Lo European PhD in Socio-Economic and Statistical Studies organizza tre cicli di seminari tematici -- in Economia politica, Storia Economica ed Economia Comportamentale -- e un ciclo di seminari su argomenti vari.

Inoltre, si tengono due cicli di seminari da parte dei docenti del nostro scientific board e dei nostri PhD candidates. Nel primo, i docenti presentano i loro lavori più recenti per illustrare ai dottorandi le proprie attività di ricerca, nel secondo, i PhD candidates presentano il proprio job market paper.

Inoltre, i dottorandi dell'Eur SESS PhD partecipano ai seminari organizzati congiuntamente dal Dipartimento di Economia e diritto e dal Dipartimento di Scienze Sociali ed Economiche della Sapienza.

Di seguito sono elencati alcuni seminari realizzati (fino a Marzo 2023) e previsti (da Aprile a Luglio 2023) durante il corrente anno accademico:


Silvia Coretti (Sapienza University of Rome) - Hardening subnational budget constraints via administrative subordination: The Italian experience of recovery plans in regional health services

Since 2007, Italian regions running large deficits underwent recovery plans (Piani di Rientro) imposed by the central government. The goal was twofold: regions were asked (i) to restore a balanced budget and (ii) to continue supply the set of services defined by the constitution. We investigate whether recovery plans have reached their objectives. Our evidence suggests that recovery plans have proved to be an effective mechanism to eliminate subnational governments deficits. We also do not find any significant effects on health care utilization and on citizens' health. Overall, spending efficiency has likely improved.
Stefano Filauro (Bocconi University) - Incorporating Housing Costs, and their variation at local level, into EU Measures of Poverty: Advantages, Disadvantages, Assumptions, and Implications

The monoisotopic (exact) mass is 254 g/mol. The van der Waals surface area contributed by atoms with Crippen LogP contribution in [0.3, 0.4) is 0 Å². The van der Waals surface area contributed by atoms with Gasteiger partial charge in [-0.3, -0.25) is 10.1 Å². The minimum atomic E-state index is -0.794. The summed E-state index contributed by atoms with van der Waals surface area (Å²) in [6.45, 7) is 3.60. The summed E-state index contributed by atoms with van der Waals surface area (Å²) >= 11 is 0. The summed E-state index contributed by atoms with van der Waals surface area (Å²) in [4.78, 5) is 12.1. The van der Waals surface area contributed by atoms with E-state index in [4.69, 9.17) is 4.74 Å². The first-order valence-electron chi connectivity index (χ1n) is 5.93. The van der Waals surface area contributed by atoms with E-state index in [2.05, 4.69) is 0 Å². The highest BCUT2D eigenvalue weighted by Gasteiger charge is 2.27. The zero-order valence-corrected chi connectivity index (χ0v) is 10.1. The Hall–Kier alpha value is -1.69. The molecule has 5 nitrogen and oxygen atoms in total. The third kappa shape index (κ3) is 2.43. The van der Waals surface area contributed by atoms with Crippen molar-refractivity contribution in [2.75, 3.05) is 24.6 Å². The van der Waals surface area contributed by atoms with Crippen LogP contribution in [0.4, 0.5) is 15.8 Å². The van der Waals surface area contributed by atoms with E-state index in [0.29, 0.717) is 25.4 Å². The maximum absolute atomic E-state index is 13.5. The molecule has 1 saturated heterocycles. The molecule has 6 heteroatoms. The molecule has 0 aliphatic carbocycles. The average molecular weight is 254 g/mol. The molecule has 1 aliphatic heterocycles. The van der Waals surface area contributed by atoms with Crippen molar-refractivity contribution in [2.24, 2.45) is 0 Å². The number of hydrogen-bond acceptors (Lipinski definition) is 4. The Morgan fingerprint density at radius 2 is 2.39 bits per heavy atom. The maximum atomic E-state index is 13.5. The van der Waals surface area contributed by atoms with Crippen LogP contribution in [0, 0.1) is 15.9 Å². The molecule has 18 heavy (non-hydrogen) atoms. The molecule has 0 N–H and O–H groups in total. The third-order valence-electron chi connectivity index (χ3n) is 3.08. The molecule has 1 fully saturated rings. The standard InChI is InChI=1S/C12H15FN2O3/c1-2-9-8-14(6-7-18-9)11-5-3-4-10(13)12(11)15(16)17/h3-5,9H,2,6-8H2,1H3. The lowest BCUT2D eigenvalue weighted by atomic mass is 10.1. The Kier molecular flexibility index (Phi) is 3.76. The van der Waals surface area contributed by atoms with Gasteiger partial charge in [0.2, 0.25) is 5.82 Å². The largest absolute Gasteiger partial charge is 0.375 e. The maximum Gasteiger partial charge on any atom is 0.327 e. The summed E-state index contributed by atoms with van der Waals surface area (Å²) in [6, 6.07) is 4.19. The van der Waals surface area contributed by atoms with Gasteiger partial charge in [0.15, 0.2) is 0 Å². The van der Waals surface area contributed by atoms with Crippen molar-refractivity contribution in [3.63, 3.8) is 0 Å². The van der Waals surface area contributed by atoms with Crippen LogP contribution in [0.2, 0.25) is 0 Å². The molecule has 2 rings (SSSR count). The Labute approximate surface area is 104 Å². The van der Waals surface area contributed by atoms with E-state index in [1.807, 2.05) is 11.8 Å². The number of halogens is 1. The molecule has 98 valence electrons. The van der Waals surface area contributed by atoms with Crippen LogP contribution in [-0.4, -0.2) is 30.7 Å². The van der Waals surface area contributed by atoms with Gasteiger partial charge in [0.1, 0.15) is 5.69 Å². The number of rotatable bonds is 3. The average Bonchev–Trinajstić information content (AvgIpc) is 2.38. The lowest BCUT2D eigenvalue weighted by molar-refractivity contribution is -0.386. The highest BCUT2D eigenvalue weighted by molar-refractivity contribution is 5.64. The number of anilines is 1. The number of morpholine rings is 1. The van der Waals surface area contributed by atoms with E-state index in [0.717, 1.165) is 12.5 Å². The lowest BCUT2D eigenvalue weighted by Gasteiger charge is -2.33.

The largest expenditure for most households is housing costs, including rents, mortages, and utility bills. The median housing cost in the EU in 2020 amounted to around 13% of the median income, although this ratio can peak at over 30% in some countries (e.g. Greece). Moreover, housing costs vary extensively across regions, especially in countries with secular territorial disparities. Within the same country, the median housing cost in the highest-cost region can be as high as 200% larger compared to the lowest-cost region (in the case of Spain, the Madrid area as opposed to Extremadura). Housing costs also vary meaningfully across regions in Germany, Italy and France. Despite this, housing costs are not usually taken into account into official poverty measurements. However, recent analyses have shown to what extent relative poverty changes when housing costs are somehow factored in a concept of income, whether imputing rents for outright owners or substracting housing costs for all households (Raitano 2022, Tormahleto and Sauli 2017). The cross-country evidence points to a different country ranking in terms of relative poverty as homeownership in widely diffused in Southern-European countries, and this practice improves the overall poverty rates of these countries vis-à-vis Northern EU countries. In this study we take a different approach: we look at the traditional poverty lines, such as the 60% of national median income, and we test their effectiveness against revised poverty thresholds that take into account the within-country variation in housing costs. We discuss advantages, disadvantages, assumptions, and implications of incorporating local housing costs into EU poverty thresholds. We then evaluate whether such adjustments ‘improve’ poverty measures by reducing their mismatch against material deprivation and subjective poverty rates. We use EU-SILC data for all countries reporting housing costs, income dimensions and material deprivation at regional level (NUTS1 or NUTS2). As some housing variables, such as housing quality and type of housing, have been recorded for a sufficient number of countries only since 2010, our analysis focuses on the last decade.